|Publication number||US3527571 A|
|Publication date||Sep 8, 1970|
|Filing date||Jul 23, 1968|
|Priority date||Jul 23, 1968|
|Publication number||US 3527571 A, US 3527571A, US-A-3527571, US3527571 A, US3527571A|
|Inventors||Neuberger Edmond D, Rivers Hubert M|
|Original Assignee||Calgon C0Rp|
|Export Citation||BiBTeX, EndNote, RefMan|
|Patent Citations (1), Referenced by (3), Classifications (7), Legal Events (1)|
|External Links: USPTO, USPTO Assignment, Espacenet|
Sept. 8, 1970 E. D. NEUBERGER ETAL 3,527,571
CONDUCTIVITY SYSTEMS Filed July 25, 1968 ZO N INVENTORS Edmond D. Neuberger 8 Hubert M. Rivers United States Patent 3,527,571 CONDUCTIVITY SYSTEMS Edmond D. Neuberger, Mount Lebanon Township, Allegheny County, and Hubert M. Rivers, Upper Saint Clair Township, Allegheny County, Pa., assignors to Calgon Corporation, a corporation of Delaware Filed July 23, 1968, Ser. No. 746,794 Int. Cl. B01k 3/00 US. Cl. 23253 8 Claims ABSTRACT OF THE DISCLOSURE A conductivity system having a main cell chamber and a by-pass connected at top and bottom, an inlet to the chamber, a pair of spaced outlets and an overflow and a fluid neutralizing agent inlet into the by-pass whereby a sample in the chamber may be neutralized.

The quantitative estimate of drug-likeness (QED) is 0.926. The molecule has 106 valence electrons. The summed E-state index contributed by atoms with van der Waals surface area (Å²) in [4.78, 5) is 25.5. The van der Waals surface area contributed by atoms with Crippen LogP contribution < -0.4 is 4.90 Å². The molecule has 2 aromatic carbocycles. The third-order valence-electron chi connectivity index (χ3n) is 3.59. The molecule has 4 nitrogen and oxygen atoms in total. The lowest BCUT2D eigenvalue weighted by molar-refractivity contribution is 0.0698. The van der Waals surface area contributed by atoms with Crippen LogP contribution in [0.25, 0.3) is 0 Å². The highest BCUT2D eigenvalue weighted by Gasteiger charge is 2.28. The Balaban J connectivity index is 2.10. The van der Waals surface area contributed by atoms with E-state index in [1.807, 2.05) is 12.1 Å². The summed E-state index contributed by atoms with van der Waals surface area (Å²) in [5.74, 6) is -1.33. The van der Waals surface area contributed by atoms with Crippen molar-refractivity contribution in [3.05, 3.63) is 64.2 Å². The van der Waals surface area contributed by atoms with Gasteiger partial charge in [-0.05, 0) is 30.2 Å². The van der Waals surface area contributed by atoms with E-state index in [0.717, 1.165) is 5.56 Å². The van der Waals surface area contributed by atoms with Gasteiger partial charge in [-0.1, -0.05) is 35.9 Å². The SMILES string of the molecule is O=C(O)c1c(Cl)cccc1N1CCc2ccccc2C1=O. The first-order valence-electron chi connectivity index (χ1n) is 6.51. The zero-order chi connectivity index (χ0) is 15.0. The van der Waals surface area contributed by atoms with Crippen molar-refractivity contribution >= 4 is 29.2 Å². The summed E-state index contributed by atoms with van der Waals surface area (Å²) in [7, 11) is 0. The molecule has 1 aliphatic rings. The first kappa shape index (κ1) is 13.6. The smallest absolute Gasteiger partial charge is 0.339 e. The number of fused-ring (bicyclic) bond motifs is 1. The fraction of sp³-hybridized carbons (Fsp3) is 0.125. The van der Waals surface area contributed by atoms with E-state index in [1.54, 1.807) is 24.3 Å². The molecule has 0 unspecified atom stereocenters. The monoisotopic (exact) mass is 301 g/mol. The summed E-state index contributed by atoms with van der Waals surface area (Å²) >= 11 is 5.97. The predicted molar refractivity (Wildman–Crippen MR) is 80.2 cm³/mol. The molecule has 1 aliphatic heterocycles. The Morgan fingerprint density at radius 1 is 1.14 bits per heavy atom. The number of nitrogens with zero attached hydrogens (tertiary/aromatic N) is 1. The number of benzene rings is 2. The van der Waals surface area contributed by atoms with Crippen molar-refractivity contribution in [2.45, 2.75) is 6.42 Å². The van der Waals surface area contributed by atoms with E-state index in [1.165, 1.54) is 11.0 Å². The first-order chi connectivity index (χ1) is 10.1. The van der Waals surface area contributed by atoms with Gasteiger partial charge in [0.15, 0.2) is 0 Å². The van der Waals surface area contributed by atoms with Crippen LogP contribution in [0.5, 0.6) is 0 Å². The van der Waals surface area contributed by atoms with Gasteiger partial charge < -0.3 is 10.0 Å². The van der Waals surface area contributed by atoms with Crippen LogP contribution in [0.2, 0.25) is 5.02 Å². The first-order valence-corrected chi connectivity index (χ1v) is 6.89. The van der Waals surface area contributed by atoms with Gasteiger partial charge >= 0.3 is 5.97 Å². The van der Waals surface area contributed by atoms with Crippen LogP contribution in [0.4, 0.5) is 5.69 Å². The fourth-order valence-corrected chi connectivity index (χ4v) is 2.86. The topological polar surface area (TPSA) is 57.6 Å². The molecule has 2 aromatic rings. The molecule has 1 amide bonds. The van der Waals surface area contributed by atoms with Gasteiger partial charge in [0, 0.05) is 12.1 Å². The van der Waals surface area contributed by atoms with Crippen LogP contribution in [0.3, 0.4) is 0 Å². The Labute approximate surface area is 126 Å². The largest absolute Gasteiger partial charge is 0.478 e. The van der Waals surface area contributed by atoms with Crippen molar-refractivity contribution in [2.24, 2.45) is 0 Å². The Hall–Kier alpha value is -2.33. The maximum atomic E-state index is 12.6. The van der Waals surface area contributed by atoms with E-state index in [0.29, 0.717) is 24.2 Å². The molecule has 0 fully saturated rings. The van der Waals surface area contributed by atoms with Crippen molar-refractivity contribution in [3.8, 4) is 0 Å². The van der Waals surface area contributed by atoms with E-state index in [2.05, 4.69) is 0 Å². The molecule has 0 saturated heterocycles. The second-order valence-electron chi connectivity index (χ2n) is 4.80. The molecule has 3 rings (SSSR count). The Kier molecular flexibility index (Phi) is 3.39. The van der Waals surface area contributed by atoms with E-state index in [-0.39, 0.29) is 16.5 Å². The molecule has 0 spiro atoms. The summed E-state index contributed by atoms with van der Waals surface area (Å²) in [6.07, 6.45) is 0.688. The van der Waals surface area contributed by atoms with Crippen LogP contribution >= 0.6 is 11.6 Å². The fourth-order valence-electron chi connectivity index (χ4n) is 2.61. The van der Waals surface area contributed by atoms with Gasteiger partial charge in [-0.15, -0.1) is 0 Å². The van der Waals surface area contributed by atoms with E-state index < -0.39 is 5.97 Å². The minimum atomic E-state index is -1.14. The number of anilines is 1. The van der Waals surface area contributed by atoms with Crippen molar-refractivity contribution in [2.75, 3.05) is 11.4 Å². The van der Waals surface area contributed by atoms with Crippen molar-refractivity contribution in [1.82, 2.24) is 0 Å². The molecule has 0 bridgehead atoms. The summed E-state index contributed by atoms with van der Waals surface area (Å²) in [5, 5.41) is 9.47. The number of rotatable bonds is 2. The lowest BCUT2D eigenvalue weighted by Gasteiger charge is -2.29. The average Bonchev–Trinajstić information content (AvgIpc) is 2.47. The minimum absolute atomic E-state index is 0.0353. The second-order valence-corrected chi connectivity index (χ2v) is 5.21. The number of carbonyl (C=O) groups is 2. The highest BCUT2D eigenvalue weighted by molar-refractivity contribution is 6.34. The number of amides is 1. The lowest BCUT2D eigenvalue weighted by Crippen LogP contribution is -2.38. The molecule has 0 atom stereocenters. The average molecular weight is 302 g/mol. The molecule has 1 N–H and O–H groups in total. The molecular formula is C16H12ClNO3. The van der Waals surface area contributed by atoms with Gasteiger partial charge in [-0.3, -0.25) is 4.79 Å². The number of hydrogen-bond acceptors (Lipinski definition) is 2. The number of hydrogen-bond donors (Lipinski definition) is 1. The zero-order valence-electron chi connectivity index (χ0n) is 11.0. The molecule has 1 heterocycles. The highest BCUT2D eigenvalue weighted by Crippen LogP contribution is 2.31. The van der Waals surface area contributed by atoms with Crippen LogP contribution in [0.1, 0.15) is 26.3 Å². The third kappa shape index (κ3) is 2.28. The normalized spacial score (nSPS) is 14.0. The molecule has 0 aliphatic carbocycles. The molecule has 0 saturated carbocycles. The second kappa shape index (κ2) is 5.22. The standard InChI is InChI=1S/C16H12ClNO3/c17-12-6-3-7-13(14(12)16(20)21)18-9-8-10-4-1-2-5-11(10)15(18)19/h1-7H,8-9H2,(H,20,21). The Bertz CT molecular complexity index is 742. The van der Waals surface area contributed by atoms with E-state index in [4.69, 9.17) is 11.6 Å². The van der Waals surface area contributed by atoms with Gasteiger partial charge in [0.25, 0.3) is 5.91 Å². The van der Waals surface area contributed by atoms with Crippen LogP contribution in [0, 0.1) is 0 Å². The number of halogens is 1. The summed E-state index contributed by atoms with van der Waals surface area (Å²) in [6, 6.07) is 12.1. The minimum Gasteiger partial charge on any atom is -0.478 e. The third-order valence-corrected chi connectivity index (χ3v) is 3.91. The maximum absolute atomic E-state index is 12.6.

This invention relates to conductivity systems and particularly to a cell for measuring neutralized conductivity.
Conductivity cells are not new in and of themselves. Some cells have an inlet and an outlet and a pair of electrodes for measuring the conductivity of a liquid in the cell. Such cells are generally useful for making a conductivity measurement on a sample as fed to it. Where it is desired to obtain an original conductivity value for a liquid and a neutralized conductivity value for the same liquid in order to obtain a differential conductivity value for the liquid it is necessary to first make the original conductivity measurement in a conductivity cell, then remove the liquid to a neutralizing chamber where a neutralizing agent is added and then either return the neutralized liquid to the original conductivity cell or to a second conductivity cell for a measurement of neutralized conductivity. This sequence of operations is time consuming and requires excessively complicated equipment.
We have invented a conductivity system in which the original conductivity can be measured, the sample neutralized and the neutralized conductivity measured all in the same system. This eliminates the need for a neutralizing chamber and for means for transferring the sample, and significantly reduces the time and expense of such determinations.